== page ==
Microsoft Profits vs. $700 Billion Wall Street BailoutMicrosoft Profits vs. $700 Billion Wall Street Bailout
Microsoft has endorsed the $700 billion Wall Street bailout that President Bush signed into law on Oct. 3. But how's this for some quick math: Microsoft's annual profits could pay the entire $700 billion sum faster than some US homeowners can pay off their mortgages. Here's how.
October 3, 2008
Microsoft has endorsed the $700 billion Wall Street bailout that President Bush signed into law on Oct. 3. But how’s this for some quick math: Microsoft’s annual profits could pay the entire $700 billion sum faster than some US homeowners can pay off their mortgages. Here’s how.
Let’s do some quick math. Microsoft’s net income was $17.681 billion for its fiscal year ended June 2008. Now, assume those annual profits hold steady until the end of time. (Hey, it could happen.)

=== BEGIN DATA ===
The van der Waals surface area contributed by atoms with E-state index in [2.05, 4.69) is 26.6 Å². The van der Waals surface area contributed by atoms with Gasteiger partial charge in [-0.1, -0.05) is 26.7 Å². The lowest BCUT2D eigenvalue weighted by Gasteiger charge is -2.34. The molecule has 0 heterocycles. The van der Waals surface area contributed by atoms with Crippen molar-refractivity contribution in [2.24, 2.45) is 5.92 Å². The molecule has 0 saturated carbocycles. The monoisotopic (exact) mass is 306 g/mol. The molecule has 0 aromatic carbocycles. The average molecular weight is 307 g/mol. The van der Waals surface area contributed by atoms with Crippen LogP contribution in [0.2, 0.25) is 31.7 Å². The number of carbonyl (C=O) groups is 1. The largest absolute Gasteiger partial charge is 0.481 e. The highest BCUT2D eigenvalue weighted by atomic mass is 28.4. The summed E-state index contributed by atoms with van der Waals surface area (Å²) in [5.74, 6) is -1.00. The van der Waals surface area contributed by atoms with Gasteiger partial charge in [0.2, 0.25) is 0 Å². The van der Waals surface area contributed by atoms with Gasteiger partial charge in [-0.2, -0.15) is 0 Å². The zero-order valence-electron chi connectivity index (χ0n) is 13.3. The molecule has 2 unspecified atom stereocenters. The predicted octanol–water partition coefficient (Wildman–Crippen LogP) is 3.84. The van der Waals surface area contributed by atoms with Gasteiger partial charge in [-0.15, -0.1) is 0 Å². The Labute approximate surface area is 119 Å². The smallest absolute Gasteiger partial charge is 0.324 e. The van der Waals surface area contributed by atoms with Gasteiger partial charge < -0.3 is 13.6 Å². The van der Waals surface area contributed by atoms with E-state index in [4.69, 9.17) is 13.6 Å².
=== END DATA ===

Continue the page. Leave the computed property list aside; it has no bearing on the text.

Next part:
If Uncle Sam invoiced Microsoft for the entire $700 billion bailout (and let’s assume we don’t charge Microsoft interest…), the software giant could pay off the $700 billion balance in roughly 39 years and seven months.
At that rate, Microsoft could pay for the bailout faster than some US homeowners will pay off their mortgages.
My Fellow Americans: Thank You
Brad Smith, senior VP and general counsel at Microsoft, isn’t offering to pick up the $700 billion tab. But he is praising the government bailout plan.
According to a statement from Smith released Oct. 3:
Congressional passage of the financial recovery package is a critically important step to bringing back economic stability in the U.S. and around the globe. This crisis affects more than just the U.S. financial sector, it affects every corner of the world economy, and today’s vote will help re-instill confidence around the globe. Microsoft is pleased to see members of the U.S. House of Representatives and Senate come together to pass this important legislation. I particularly appreciate the support of the Members of the Washington State delegation who cast their vote today to help preserve jobs in all sectors of the economy of Washington state and across the U.S.
Yada, yada, yada, thank you Main Street USA for bailing out Wall Street.
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